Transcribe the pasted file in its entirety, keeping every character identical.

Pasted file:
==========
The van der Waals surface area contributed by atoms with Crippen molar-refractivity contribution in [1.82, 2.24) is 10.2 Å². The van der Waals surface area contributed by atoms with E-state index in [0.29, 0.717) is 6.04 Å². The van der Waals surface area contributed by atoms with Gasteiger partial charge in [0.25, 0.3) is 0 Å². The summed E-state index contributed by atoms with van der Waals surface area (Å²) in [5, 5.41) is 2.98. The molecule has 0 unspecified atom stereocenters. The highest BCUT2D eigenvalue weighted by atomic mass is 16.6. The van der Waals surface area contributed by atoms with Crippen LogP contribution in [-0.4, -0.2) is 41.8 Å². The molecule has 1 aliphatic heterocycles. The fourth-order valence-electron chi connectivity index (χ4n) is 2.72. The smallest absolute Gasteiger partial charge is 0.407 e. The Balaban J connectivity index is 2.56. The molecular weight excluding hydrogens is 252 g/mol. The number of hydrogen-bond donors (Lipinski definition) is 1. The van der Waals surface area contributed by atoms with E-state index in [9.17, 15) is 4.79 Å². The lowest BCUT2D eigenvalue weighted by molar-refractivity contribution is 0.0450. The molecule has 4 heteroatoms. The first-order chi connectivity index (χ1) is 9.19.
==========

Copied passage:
The van der Waals surface area contributed by atoms with Crippen molar-refractivity contribution in [1.82, 2.24) is 10.2 Å². The van der Waals surface area contributed by atoms with E-state index in [0.29, 0.717) is 6.04 Å². The van der Waals surface area contributed by atoms with Gasteiger partial charge in [0.25, 0.3) is 0 Å². The summed E-state index contributed by atoms with van der Waals surface area (Å²) in [5, 5.41) is 2.98. The molecule has 0 unspecified atom stereocenters. The highest BCUT2D eigenvalue weighted by atomic mass is 16.6. The van der Waals surface area contributed by atoms with Crippen LogP contribution in [-0.4, -0.2) is 41.8 Å². The molecule has 1 aliphatic heterocycles. The fourth-order valence-electron chi connectivity index (χ4n) is 2.72. The smallest absolute Gasteiger partial charge is 0.407 e. The Balaban J connectivity index is 2.56. The molecular weight excluding hydrogens is 252 g/mol. The number of hydrogen-bond donors (Lipinski definition) is 1. The van der Waals surface area contributed by atoms with E-state index in [9.17, 15) is 4.79 Å². The lowest BCUT2D eigenvalue weighted by molar-refractivity contribution is 0.0450. The molecule has 4 heteroatoms. The first-order chi connectivity index (χ1) is 9.19.